Metro, Newton

Newton Students Return to School

The first day of school on Sept. 16 looked different from years past in Newton Public Schools. The reopening of the district involved a combination of in-person classes and remote learning, depending on students’ age groups.

Elementary schools started the school year fully online. A hybrid format will be implemented for elementary school students beginning in phases. Ruth Goldman, a Newton School Committee member of Ward 6, explained that the elementary schools will move to a hybrid program by the week of Sept. 29. 

“I’m excited that schools started yesterday,” said Goldman. “I live on the same street as elementary schools, and it’s great to see people walking by every day. It’s taken so much work and planning to get to the first day of school, and it feels like a great achievement.”

Goldman said that every student in Newton was given the opportunity to choose a full-distance program, and 20 to 25 percent of elementary school students will be learning through the full-distance program. 

Middle school students began school in a distance learning model. The middle schools will start implementing a hybrid format after the second marking term in November. 

High schools will be taught fully online. Goldman says this is due to the complexities that come with the high schools’ more diverse course offerings, as well as limited classroom space. 

Goldman said that it would be nearly impossible for all the high school courses to be accommodated for both hybrid and fully distant students. To implement this type of learning, high schools would have to consider shrinking and consolidating courses.  

In a school committee presentation on Sept. 2, the new health and safety procedures were outlined in further detail. Some of these procedures included installing hand sanitizing stations, portable sinks, and replacing ventilators. 

On Aug. 26 the school committee announced a revised reopening plan after a survey to families showed distance learning was preferred at the elementary school level, while many were concerned about the equity of hybrid and distance learning at the high school level. 

In this revised plan, the high schools shifted to a distance learning model.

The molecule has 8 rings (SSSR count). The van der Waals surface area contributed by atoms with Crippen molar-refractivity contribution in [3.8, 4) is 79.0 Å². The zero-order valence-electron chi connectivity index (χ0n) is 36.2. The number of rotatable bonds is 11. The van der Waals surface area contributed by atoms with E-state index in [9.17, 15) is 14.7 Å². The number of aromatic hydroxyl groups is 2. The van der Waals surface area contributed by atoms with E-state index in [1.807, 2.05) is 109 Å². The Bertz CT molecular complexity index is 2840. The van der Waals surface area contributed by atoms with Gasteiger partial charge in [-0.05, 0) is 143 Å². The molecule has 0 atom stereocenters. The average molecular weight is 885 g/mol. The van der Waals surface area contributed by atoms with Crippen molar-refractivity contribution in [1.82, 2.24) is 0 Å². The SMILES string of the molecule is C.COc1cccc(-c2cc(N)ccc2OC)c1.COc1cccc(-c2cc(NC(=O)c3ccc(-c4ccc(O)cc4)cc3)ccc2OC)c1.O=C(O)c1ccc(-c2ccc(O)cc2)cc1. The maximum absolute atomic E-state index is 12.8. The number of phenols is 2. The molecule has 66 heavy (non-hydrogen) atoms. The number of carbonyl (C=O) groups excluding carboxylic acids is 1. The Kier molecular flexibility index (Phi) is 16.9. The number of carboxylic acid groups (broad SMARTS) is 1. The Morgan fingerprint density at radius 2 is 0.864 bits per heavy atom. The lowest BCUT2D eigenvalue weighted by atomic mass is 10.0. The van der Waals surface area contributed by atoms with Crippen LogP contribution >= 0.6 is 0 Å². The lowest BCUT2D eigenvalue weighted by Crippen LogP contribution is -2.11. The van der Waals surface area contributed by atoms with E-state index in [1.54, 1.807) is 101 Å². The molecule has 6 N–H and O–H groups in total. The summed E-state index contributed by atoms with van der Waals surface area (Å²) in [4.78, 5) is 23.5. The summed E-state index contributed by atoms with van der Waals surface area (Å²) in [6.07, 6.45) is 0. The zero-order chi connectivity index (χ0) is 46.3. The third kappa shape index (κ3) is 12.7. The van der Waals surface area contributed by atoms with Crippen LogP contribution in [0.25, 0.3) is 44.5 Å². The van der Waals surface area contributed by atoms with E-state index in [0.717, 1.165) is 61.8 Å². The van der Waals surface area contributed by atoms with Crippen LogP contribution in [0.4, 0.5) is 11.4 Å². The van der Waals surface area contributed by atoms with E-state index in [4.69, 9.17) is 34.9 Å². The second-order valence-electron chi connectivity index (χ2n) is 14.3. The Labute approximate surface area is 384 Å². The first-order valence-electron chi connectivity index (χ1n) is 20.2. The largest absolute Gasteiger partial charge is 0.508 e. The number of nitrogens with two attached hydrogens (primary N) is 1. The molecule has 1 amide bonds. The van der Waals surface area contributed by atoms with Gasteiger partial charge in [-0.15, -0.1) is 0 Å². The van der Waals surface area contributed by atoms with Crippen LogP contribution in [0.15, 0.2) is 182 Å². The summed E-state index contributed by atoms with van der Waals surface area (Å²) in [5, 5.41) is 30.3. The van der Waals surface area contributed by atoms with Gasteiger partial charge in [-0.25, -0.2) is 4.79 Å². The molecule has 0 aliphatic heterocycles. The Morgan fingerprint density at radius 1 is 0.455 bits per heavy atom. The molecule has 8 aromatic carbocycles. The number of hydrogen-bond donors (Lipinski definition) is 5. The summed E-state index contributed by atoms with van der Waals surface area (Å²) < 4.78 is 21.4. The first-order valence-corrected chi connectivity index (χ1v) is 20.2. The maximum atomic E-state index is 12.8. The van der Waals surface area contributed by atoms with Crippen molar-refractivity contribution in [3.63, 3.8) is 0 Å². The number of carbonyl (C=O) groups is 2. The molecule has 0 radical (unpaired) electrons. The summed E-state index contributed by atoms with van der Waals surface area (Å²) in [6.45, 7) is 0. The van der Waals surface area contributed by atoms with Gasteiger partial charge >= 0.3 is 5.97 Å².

Following this announcement, Newton parents and students protested outside of City Hall on Aug. 26. Families were seen holding signs reading “Education is Essential” and “Ms. Fuller, Unlock These Schools.”

Goldman said that plans for high school hybrid programs are in the process, assuming that “COVID numbers don’t go crazy.” 

While many other districts implemented online platforms to teach their students, the public schools in Newton have committed to having Newton Public School teachers teach every program, Goldman said. 

There was a great effort in the planning process to maintain an equitable experience for all students and to minimize class sizes to ensure that all students can interact with their teachers, Goldman said. 

Goldman was pleased that the technology being used worked. NPS ensured that all students have access to a device, either an iPad for students grades Pre-K through 2, or a Chromebook for students grades 3 through 12. 

“Things went relatively well,” Goldman said. “There were a lot of bigger technology glitches across the state, but we had very minor problems. We overall got maybe two emails about it.” 

While all students grades Pre-K through 8 should receive their devices by the start of this week, the 1,000 Chromebooks being provided to ninth graders have been delayed until January 2021, according to Newton Public Schools. Students in grades 10 through 12 have already been issued devices. 

While the reopening of the Newton Public Schools is off to a good start, Goldman stated that if the City of Newton becomes classified as a red zone on the community data map, schools are expected to shut down.  

“If Newton’s average daily COVID-19 cases per 100,000 residents increases above eight cases per 100,000 residents (a.ka. a “red” level), an all remote model is expected (unless there are extenuating circumstances),” Mayor Ruthanne Fuller said in a statement on Thursday. 

The positivity rate in the City of Newton is .46 percent as of Sept. 16, according to the community data map. This is lower than the average state positivity rate of .97 percent.

The risk COVID-19 risk level increased from low to moderate on Sept. 16. This was reflected on the community data map by a change in color from green to yellow. Communities are designated yellow on the map when there are at least four cases per 100,000 people. Communities are designated red on the map when there are at least eight cases per 100,000 people.

“The things that would send us off track are things that are out of our control, like high school parties and the situation at Boston College,” Goldman said.

Featured Image Courtesy of Wikimedia Commons

September 22, 2020